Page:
LEGO, Productivity

LEGO Brick Bank: How To Cash In On Fun With A Sound Investment

Next up in my series of reviews for the LEGO Creator Expert range, I’m tackling the LEGO Brick Bank. I have previously reviewed Assembly Square and the Parisian Restaurant. The Brick Bank has a dual function, as it might be enabling me to ‘bank’ for my future.

Now I couldn’t bear to part with these kits or to not even open the box in the first place, but those that have more self-restraint have earned a tidy profit. This is not a guaranteed money spinner, as with any type of antique collecting, but retired models in the LEGO Creator Expert range have sold for 2 or 3 times their original value. If a set is rare enough, I think you could recoup your spend even on a model that had been built. As we know, that isn’t my motivation for buying them, but I thought it worth mentioning, especially as today’s build has a financial theme.

Lego Brick Bank: How To Cash In On Fun With A Sound Investment

What I love about the LEGO modular builds are their intricate, technical builds, like the underside of the bank roof, and their humorous details, such as the frog below. I have no idea why there is a frog on the roof. I thought it might be a tribute to a designer’s favourite animal, but I can find no details on this. Either way, he livens up the winch, currently being used to help the launderette sign, but which also serves a more nefarious purpose.

LEGO kits are great for the imagination, but to help you along, Brick Bank has a secret storyline. The seemingly innocuous photographer is actually *gasp* a bank robber. Having hidden her disguise on the roof, she uses the winch from the rope to lower herself down into the bank vault via the chimney. In no small feat of engineering, it is actually possible to drop the figure down through the completed building, then remove the top floor to find her safely in the locked vault. You cannot imagine how much fun myself and my parents had ‘testing’ this feature.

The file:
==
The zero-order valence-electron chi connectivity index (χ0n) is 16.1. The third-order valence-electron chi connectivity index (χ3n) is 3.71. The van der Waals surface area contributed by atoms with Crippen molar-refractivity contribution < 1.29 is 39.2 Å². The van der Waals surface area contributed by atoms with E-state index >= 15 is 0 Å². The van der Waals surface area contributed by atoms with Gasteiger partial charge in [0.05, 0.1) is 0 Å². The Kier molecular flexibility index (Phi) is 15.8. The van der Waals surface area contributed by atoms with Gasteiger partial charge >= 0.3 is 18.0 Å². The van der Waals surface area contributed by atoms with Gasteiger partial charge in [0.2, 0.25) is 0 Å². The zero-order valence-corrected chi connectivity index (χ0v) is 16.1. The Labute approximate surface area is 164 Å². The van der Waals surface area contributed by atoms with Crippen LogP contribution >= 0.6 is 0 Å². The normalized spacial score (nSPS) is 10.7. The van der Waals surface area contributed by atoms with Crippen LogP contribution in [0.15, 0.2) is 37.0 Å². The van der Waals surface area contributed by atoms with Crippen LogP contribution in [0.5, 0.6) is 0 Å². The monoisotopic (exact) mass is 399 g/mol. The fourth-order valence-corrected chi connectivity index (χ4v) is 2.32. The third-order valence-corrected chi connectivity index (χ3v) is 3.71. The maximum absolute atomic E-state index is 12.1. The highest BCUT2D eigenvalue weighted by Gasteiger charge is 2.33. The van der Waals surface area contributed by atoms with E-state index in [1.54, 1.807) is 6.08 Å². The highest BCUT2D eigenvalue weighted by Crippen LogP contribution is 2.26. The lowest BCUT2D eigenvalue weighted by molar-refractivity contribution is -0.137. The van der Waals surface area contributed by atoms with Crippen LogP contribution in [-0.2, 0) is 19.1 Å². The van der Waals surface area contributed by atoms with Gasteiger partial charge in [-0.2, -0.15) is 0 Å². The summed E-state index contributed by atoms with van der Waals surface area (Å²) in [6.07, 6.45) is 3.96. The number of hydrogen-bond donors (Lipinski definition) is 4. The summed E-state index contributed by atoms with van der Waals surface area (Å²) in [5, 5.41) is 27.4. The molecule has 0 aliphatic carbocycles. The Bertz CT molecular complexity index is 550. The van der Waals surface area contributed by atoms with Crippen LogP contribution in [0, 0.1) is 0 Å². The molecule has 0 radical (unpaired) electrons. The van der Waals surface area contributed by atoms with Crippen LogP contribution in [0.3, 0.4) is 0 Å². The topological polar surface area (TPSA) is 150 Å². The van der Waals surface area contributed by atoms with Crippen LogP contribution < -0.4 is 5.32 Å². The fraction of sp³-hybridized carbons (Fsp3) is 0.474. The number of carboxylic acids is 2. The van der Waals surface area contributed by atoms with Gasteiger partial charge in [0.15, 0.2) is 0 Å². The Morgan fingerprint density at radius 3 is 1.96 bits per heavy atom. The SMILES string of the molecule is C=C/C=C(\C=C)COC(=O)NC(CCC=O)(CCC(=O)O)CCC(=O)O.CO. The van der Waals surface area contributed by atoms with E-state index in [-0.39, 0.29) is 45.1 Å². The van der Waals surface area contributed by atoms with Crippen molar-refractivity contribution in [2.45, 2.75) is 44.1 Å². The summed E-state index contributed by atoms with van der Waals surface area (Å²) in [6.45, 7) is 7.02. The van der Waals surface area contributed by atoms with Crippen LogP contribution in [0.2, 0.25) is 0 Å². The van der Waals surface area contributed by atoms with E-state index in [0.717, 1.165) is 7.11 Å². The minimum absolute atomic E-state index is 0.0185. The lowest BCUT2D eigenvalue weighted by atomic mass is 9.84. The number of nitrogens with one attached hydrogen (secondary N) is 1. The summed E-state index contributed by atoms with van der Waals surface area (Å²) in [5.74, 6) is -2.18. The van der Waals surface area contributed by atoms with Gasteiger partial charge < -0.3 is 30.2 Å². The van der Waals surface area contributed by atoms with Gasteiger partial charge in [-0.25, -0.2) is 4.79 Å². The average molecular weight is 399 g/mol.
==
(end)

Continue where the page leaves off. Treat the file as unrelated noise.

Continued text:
Here is a shot of our robber doing a test run before the roof was put on. Despite the hot fire on the other side, she slipped down the chimney like a Father Christmas in training. The bank manager is totally oblivious, although I would be too if I had that grand red and gold stamper to play with. He also has a pet parrot, which I’ve managed to cut out of this photo, but provides a nice link to the florist in Assembly Square. In his drawer he has a love letter, perhaps it is from her?

Now you might be wondering why there is a launderette tucked into the back of this rather grand old brick bank. Well it’s not so all the LEGO people can wash their clothes. If you look carefully, you will see that the top right machine is out of order. It has a false back and if you post money through it (or diamonds, both of which are generously supplied) then it ends up in the safes in the vault. This is, of course, money laundering. Feel free to groan at the pun, but it’s a neat feature.

As the machine unit fits into the vault, on the back is a coin counting machine. Adorably, it actually does stack the shiny coins (and the spares that I couldn’t fit in went in Assembly Square’s fountain for luck). This is not a playset for fat fingers, the vault door is simple but very effective and there’s a lot crammed in a small space. There is also some beautiful architecture, rivalling the restaurant I think. The stained glass windows are a particular highlight, although as they are made by a billion stacks of 1 by 1 pieces, they are also a literal pain. I had to soak my fingers after assembling the panels! But the pain was worth it.

With the Brick Bank being a floor shorter than the others, you might think this was a smaller or less detailed build. But while it is shorter when the buildings are lined up, the footplate is packed with fancy tiling, window treatments, an insane skylight and a beautiful chandelier. There are plenty of story opportunities, even if you ignored the criminal activity. Best yet, for collectors at least, this is one of the corner buildings, so it finishes the end of the road nicely. Next time, I’ll be delving further into the criminal underworld of LEGO with the Detective’s Office.

Positivity, Productivity

Welcome to my office, are you excited to take a tour?
Welcome to my office, are you excited to take a tour?
Busy bees…
Welcome to my office, are your excited to take a tour?
Moominmamma helps out Moomintroll

I thought it would be nice to show you behind the scenes at Prior Portfolio HQ. So today we’re going to take a tour of some of my favourite bits of my office.

As I work from home, it’s really important to me that my office is a comfortable and comforting environment. I surround myself with inspiring objects and art to keep myself motivated. Sometimes these objects help me come up with ideas, and sometimes they just cheer me up if I’m having a tiring day. I thoroughly recommend, for example, that everyone gets novelty push pins for their notice board. My swarm of busy bees are always ready to work for their Queen!